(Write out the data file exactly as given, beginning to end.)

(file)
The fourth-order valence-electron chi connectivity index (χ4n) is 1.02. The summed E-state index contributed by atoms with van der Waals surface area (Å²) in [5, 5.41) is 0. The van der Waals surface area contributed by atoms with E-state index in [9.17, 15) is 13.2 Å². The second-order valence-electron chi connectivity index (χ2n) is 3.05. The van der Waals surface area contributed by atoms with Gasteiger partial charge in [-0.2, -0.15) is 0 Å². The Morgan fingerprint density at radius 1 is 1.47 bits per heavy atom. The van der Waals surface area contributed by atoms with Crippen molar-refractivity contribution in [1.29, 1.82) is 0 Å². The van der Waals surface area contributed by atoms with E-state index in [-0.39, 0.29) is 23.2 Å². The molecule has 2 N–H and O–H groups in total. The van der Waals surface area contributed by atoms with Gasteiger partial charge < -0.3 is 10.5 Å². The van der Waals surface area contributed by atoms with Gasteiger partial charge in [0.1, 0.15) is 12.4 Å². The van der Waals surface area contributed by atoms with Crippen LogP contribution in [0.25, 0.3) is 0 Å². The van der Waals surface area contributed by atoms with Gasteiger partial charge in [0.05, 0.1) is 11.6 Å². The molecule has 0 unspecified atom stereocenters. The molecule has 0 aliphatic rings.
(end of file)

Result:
The fourth-order valence-electron chi connectivity index (χ4n) is 1.02. The summed E-state index contributed by atoms with van der Waals surface area (Å²) in [5, 5.41) is 0. The van der Waals surface area contributed by atoms with E-state index in [9.17, 15) is 13.2 Å². The second-order valence-electron chi connectivity index (χ2n) is 3.05. The van der Waals surface area contributed by atoms with Gasteiger partial charge in [-0.2, -0.15) is 0 Å². The Morgan fingerprint density at radius 1 is 1.47 bits per heavy atom. The van der Waals surface area contributed by atoms with Crippen molar-refractivity contribution in [1.29, 1.82) is 0 Å². The van der Waals surface area contributed by atoms with E-state index in [-0.39, 0.29) is 23.2 Å². The molecule has 2 N–H and O–H groups in total. The van der Waals surface area contributed by atoms with Gasteiger partial charge < -0.3 is 10.5 Å². The van der Waals surface area contributed by atoms with Gasteiger partial charge in [0.1, 0.15) is 12.4 Å². The van der Waals surface area contributed by atoms with Crippen LogP contribution in [0.25, 0.3) is 0 Å². The van der Waals surface area contributed by atoms with Gasteiger partial charge in [0.05, 0.1) is 11.6 Å². The molecule has 0 unspecified atom stereocenters. The molecule has 0 aliphatic rings.